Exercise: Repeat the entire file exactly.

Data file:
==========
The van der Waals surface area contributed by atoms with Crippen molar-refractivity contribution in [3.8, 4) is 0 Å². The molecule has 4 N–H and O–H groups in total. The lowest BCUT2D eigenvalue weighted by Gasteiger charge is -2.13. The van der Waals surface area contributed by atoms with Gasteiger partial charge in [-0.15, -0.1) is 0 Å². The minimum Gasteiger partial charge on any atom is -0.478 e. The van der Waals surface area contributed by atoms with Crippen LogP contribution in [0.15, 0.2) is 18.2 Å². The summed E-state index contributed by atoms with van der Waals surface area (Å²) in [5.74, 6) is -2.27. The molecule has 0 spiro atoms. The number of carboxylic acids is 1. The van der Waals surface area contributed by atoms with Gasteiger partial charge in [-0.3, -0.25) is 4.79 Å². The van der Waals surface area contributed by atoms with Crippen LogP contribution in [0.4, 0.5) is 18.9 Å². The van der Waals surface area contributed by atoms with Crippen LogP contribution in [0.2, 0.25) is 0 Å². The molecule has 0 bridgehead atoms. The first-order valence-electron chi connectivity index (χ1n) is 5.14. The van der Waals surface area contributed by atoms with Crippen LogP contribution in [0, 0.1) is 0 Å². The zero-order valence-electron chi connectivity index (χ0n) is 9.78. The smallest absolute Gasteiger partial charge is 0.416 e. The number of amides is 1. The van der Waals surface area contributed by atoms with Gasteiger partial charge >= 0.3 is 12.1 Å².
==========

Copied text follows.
The van der Waals surface area contributed by atoms with Crippen molar-refractivity contribution in [3.8, 4) is 0 Å². The molecule has 4 N–H and O–H groups in total. The lowest BCUT2D eigenvalue weighted by Gasteiger charge is -2.13. The van der Waals surface area contributed by atoms with Gasteiger partial charge in [-0.15, -0.1) is 0 Å². The minimum Gasteiger partial charge on any atom is -0.478 e. The van der Waals surface area contributed by atoms with Crippen LogP contribution in [0.15, 0.2) is 18.2 Å². The summed E-state index contributed by atoms with van der Waals surface area (Å²) in [5.74, 6) is -2.27. The molecule has 0 spiro atoms. The number of carboxylic acids is 1. The van der Waals surface area contributed by atoms with Gasteiger partial charge in [-0.3, -0.25) is 4.79 Å². The van der Waals surface area contributed by atoms with Crippen LogP contribution in [0.4, 0.5) is 18.9 Å². The van der Waals surface area contributed by atoms with Crippen LogP contribution in [0.2, 0.25) is 0 Å². The molecule has 0 bridgehead atoms. The first-order valence-electron chi connectivity index (χ1n) is 5.14. The van der Waals surface area contributed by atoms with Crippen LogP contribution in [0, 0.1) is 0 Å². The zero-order valence-electron chi connectivity index (χ0n) is 9.78. The smallest absolute Gasteiger partial charge is 0.416 e. The number of amides is 1. The van der Waals surface area contributed by atoms with Gasteiger partial charge >= 0.3 is 12.1 Å².